FACT: IN 2018/19 GOOD COMPANY MANAGERS COST NEW ZEALAND ORGANISATIONS MILLIONS OF DOLLARS
06 November 2019
Good management negotiators in the collective, union, employee bargaining space have one key attribute that sets them apart from other managers - the ability to project themselves into the other parties’ shoes at the bargaining table. For instance, if you are required to communicate negative information to employees and/or unions, you need to genuinely understand how your message is going to be received, what the reaction is likely to be and therefore how best you should pitch it.
Over the last couple of years, we have repeatedly been involved with individual managers and executives at companies who simply did not understand this. Another key management strength is being able to show genuine compassion and understanding as to the impact of the bad news on the collective employee mindset.
Using logic, facts and solid process does not necessarily result in employees embracing management “bad news”. No or low wage increases, longer working hours, insecure working hours and restructuring, coupled with the potential of redundancy, are all topics that require skilful strategic planning and communications.
We have seen a wave of industrial action in well-known NZ companies because managers who were tasked with leading negotiations simply lacked the knowledge, skill and empathy that is required to do this. Many of these persons are viewed as competent company managers, in the operational sense, who perform and delivered “on time” consistently.
As these companies and organisations drifted into disputation which disrupted company operations, destroying employee/management trust and damaged workplace relations for many years in the future, these same managers became frustrated, angry and reverted to what they know best. More data, more logic and more process. And if that didn’t achieve the desired outcome as was demanded, then the legal cavalry was summonsed.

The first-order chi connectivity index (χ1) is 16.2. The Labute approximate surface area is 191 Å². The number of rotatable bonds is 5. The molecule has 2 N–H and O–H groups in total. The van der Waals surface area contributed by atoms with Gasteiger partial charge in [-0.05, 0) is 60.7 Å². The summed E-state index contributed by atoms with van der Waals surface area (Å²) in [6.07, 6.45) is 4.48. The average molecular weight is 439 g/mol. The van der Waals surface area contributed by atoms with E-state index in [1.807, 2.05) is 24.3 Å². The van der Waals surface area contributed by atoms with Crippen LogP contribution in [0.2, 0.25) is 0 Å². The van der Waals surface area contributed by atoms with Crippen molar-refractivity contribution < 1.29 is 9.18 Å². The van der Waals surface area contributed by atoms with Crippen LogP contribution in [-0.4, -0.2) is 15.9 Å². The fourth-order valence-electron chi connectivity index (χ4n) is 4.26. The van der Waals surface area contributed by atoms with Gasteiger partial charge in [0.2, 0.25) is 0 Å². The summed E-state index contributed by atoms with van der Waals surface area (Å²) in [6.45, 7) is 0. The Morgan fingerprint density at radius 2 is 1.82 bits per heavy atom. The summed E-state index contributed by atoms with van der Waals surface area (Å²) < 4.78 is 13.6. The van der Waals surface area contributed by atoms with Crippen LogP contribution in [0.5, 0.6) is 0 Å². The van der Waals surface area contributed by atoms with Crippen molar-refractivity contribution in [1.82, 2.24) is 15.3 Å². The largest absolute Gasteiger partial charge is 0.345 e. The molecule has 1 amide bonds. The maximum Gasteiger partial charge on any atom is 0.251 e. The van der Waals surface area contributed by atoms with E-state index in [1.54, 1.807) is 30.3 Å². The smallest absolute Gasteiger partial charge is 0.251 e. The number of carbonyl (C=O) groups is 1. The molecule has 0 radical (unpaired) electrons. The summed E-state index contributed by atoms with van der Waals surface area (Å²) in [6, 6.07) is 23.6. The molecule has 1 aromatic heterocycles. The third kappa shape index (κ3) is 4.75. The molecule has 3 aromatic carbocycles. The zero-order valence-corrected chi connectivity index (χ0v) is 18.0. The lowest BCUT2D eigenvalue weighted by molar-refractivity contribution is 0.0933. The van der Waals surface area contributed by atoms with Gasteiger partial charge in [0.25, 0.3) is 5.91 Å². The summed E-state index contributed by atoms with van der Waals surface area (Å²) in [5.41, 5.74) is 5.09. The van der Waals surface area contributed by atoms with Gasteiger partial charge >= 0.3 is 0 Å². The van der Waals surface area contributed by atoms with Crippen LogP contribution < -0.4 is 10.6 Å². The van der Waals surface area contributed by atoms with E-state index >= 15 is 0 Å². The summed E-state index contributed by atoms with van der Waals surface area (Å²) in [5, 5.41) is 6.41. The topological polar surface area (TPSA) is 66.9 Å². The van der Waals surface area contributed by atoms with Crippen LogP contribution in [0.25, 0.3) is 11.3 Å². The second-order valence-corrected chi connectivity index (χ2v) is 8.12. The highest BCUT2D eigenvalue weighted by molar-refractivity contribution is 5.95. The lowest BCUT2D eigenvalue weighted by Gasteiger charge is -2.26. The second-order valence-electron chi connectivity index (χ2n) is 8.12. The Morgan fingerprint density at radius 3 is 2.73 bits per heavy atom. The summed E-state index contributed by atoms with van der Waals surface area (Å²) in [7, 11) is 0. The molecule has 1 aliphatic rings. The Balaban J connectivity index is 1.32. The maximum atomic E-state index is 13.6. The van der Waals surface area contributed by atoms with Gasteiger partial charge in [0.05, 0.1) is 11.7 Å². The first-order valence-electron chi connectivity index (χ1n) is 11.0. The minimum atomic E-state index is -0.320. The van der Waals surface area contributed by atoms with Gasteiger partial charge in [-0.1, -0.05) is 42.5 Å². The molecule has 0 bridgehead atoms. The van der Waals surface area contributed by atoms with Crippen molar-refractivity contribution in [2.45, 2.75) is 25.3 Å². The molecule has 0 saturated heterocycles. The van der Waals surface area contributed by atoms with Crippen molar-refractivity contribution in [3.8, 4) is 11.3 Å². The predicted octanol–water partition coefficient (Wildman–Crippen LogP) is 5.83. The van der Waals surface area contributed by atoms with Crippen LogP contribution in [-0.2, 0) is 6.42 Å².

It’s common knowledge that some unions and some individual union officials know how to play the “game” and can be frustrating to deal with for Execs, HR, Operations and Line managers. Therefore, managers who have minimal practical experience in collective bargaining, especially in the current environment, may struggle. At worst they can take employee relations of their organisation into a very negative space which can hang around for many years to come.
Collective bargaining is all about balancing employee and organisational “rights and interests”, as well as managing their perceptions. Hence communicating at the bargaining table with empathy and fostering good relationships is as important as focusing on costs, efficiency and productivity. If an organisation gets this balance wrong it can result in quick and generally peaceful negotiations with generous and expensive agreements on the one hand or at the other extreme, long and hostile negotiations which focus on cost, efficiencies and business logic may result in less generous agreements with disgruntled employees
Just because management is right doesn’t mean employees or unions are going to embrace the management offer or proposal! And forcing this onto the workforce by use of threats, suspension or lock-out may result in a short-term ‘victory’ for management. However, relationships, trust and productivity are likely to go backwards. This often sets the scene for an explosive next round of Collective Agreement negotiation a year or two down the track.
Achieving a state of ‘bargaining balance’ which focuses both on costs and relationships, is essential for a successful CA outcome. However, as this balance shifts continuously, organisations need to start with the right strategy and have informed and experienced people doing their planning.
Whether due to ignorance, inexperience or incompetence, some top managers in New Zealand have cost their organisation millions of dollars!
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